Latest Articles‎ > ‎

CQ Researcher Free Speech on Campus v.25-18

posted Aug 28, 2015, 5:43 AM by Sarah Glazer

Several recent incidents in which college students spewed racist or misogynistic language on campus have renewed debate about how much freedom of speech the U.S. Constitution actually permits. Among the most notorious examples: the singing of a racist chant this year by several University of Oklahoma fraternity members. College presidents at Oklahoma and other campuses have swiftly disciplined students for speech deemed inappropriate, but civil liberties advocates say college officials are violating students’ First Amendment rights to free speech. Meanwhile, critics say a small but growing movement to give students “trigger warnings” about curriculum material that might traumatize them indicates that colleges are becoming overly protective. American universities also have come under fire for accepting money from China and other autocratic governments to create overseas branches and international institutes on their home campuses. Defenders of such programs say they are vital for global understanding, but critics say they may compromise academic freedom.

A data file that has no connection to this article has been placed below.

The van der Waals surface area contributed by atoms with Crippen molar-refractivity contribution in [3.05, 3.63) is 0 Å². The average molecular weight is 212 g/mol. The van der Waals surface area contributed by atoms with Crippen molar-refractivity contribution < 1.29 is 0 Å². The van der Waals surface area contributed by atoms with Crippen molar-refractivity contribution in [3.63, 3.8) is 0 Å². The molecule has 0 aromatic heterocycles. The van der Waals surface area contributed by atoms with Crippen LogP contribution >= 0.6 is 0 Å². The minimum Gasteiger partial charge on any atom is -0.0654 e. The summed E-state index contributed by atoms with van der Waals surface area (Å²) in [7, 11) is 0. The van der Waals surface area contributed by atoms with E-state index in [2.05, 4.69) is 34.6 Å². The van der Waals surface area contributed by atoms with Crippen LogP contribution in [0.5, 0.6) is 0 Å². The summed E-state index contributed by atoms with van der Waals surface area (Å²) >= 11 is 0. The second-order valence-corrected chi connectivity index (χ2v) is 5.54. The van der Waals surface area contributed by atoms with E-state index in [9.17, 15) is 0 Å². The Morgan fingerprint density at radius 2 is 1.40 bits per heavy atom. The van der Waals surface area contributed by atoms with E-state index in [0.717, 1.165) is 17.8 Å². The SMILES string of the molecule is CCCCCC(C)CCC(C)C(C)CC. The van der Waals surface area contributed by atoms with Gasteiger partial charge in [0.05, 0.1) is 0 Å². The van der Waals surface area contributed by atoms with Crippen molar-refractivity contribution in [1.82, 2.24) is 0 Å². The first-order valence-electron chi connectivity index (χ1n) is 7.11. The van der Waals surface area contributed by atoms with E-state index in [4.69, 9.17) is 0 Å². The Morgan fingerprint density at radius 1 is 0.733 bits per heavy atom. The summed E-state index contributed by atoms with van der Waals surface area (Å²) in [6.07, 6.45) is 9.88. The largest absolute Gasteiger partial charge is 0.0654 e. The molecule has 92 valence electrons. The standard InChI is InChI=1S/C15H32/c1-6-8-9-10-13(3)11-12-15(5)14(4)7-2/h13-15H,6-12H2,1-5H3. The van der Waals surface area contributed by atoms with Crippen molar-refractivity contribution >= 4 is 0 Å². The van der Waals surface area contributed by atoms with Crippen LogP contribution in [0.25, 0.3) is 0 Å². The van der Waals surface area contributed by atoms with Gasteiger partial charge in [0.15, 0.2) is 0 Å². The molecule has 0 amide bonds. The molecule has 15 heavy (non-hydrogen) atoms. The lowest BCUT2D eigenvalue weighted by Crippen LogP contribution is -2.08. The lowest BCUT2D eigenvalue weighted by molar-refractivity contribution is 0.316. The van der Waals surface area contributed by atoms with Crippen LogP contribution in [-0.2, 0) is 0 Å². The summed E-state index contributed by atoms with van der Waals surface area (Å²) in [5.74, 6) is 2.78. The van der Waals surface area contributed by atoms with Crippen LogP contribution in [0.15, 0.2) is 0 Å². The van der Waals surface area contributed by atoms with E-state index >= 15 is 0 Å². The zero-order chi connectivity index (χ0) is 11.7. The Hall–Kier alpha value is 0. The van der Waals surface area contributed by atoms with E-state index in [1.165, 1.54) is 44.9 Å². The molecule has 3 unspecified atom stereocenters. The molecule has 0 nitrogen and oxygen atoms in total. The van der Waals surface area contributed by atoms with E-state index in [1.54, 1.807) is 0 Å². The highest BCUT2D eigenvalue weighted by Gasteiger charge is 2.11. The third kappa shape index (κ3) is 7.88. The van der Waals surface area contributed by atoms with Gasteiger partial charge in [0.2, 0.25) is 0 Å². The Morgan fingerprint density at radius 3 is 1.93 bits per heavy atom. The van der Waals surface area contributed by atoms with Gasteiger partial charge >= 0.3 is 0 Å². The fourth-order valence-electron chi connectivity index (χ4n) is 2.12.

CQ Researcher Free Speech on Campus v.25-18
Comments